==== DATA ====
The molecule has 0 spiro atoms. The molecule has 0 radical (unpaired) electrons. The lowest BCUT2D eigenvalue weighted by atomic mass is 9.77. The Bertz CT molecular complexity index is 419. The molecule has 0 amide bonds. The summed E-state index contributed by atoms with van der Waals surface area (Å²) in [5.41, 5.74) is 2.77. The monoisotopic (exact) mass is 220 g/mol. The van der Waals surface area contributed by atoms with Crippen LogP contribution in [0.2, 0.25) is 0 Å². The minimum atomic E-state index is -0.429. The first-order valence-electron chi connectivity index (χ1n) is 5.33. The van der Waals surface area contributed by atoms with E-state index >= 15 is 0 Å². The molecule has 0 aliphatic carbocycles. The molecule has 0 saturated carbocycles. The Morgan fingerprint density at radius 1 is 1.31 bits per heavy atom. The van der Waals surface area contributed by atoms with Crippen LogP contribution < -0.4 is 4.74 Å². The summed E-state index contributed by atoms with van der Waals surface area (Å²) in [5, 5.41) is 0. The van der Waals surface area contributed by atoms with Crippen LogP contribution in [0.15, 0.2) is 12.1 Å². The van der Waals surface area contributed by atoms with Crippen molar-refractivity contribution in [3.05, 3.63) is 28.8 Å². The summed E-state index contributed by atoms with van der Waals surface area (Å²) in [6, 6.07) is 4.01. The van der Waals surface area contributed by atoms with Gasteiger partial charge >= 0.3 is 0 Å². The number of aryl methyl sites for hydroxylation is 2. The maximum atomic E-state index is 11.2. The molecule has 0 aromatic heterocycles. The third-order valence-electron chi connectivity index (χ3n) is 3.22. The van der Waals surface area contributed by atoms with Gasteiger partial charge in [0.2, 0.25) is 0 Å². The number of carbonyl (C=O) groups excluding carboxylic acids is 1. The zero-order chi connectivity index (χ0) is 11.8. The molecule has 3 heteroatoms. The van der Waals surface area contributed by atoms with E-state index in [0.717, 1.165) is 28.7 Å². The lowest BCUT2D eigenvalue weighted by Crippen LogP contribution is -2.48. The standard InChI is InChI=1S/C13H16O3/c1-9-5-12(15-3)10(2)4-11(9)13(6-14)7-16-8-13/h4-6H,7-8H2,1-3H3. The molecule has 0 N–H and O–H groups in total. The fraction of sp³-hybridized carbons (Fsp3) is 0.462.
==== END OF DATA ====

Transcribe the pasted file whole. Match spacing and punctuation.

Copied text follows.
The molecule has 0 spiro atoms. The molecule has 0 radical (unpaired) electrons. The lowest BCUT2D eigenvalue weighted by atomic mass is 9.77. The Bertz CT molecular complexity index is 419. The molecule has 0 amide bonds. The summed E-state index contributed by atoms with van der Waals surface area (Å²) in [5.41, 5.74) is 2.77. The monoisotopic (exact) mass is 220 g/mol. The van der Waals surface area contributed by atoms with Crippen LogP contribution in [0.2, 0.25) is 0 Å². The minimum atomic E-state index is -0.429. The first-order valence-electron chi connectivity index (χ1n) is 5.33. The van der Waals surface area contributed by atoms with E-state index >= 15 is 0 Å². The molecule has 0 aliphatic carbocycles. The molecule has 0 saturated carbocycles. The Morgan fingerprint density at radius 1 is 1.31 bits per heavy atom. The van der Waals surface area contributed by atoms with Crippen LogP contribution < -0.4 is 4.74 Å². The summed E-state index contributed by atoms with van der Waals surface area (Å²) in [5, 5.41) is 0. The van der Waals surface area contributed by atoms with Crippen LogP contribution in [0.15, 0.2) is 12.1 Å². The van der Waals surface area contributed by atoms with Crippen molar-refractivity contribution in [3.05, 3.63) is 28.8 Å². The summed E-state index contributed by atoms with van der Waals surface area (Å²) in [6, 6.07) is 4.01. The van der Waals surface area contributed by atoms with Gasteiger partial charge >= 0.3 is 0 Å². The number of aryl methyl sites for hydroxylation is 2. The maximum atomic E-state index is 11.2. The molecule has 0 aromatic heterocycles. The third-order valence-electron chi connectivity index (χ3n) is 3.22. The van der Waals surface area contributed by atoms with Gasteiger partial charge in [0.2, 0.25) is 0 Å². The number of carbonyl (C=O) groups excluding carboxylic acids is 1. The zero-order chi connectivity index (χ0) is 11.8. The molecule has 3 heteroatoms. The van der Waals surface area contributed by atoms with E-state index in [0.717, 1.165) is 28.7 Å². The lowest BCUT2D eigenvalue weighted by Crippen LogP contribution is -2.48. The standard InChI is InChI=1S/C13H16O3/c1-9-5-12(15-3)10(2)4-11(9)13(6-14)7-16-8-13/h4-6H,7-8H2,1-3H3. The molecule has 0 N–H and O–H groups in total. The fraction of sp³-hybridized carbons (Fsp3) is 0.462.